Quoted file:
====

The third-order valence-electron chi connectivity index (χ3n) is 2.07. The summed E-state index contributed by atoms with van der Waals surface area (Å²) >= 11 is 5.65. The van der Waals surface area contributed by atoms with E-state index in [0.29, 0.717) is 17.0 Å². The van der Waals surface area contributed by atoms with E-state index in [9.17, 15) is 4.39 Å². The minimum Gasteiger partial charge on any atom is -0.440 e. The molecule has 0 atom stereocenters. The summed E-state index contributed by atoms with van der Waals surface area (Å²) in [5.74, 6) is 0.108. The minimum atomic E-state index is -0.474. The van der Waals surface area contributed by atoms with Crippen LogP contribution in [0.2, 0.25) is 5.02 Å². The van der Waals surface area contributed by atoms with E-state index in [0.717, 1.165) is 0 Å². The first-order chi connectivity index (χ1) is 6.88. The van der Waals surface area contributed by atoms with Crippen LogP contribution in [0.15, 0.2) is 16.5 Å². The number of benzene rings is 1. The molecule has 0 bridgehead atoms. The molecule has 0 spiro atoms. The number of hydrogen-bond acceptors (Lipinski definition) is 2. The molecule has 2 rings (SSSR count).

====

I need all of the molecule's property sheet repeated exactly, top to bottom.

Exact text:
The third-order valence-electron chi connectivity index (χ3n) is 2.07. The summed E-state index contributed by atoms with van der Waals surface area (Å²) >= 11 is 5.65. The van der Waals surface area contributed by atoms with E-state index in [0.29, 0.717) is 17.0 Å². The van der Waals surface area contributed by atoms with E-state index in [9.17, 15) is 4.39 Å². The minimum Gasteiger partial charge on any atom is -0.440 e. The molecule has 0 atom stereocenters. The summed E-state index contributed by atoms with van der Waals surface area (Å²) in [5.74, 6) is 0.108. The minimum atomic E-state index is -0.474. The van der Waals surface area contributed by atoms with Crippen LogP contribution in [0.2, 0.25) is 5.02 Å². The van der Waals surface area contributed by atoms with E-state index in [0.717, 1.165) is 0 Å². The first-order chi connectivity index (χ1) is 6.88. The van der Waals surface area contributed by atoms with Crippen LogP contribution in [0.15, 0.2) is 16.5 Å². The number of benzene rings is 1. The molecule has 0 bridgehead atoms. The molecule has 0 spiro atoms. The number of hydrogen-bond acceptors (Lipinski definition) is 2. The molecule has 2 rings (SSSR count).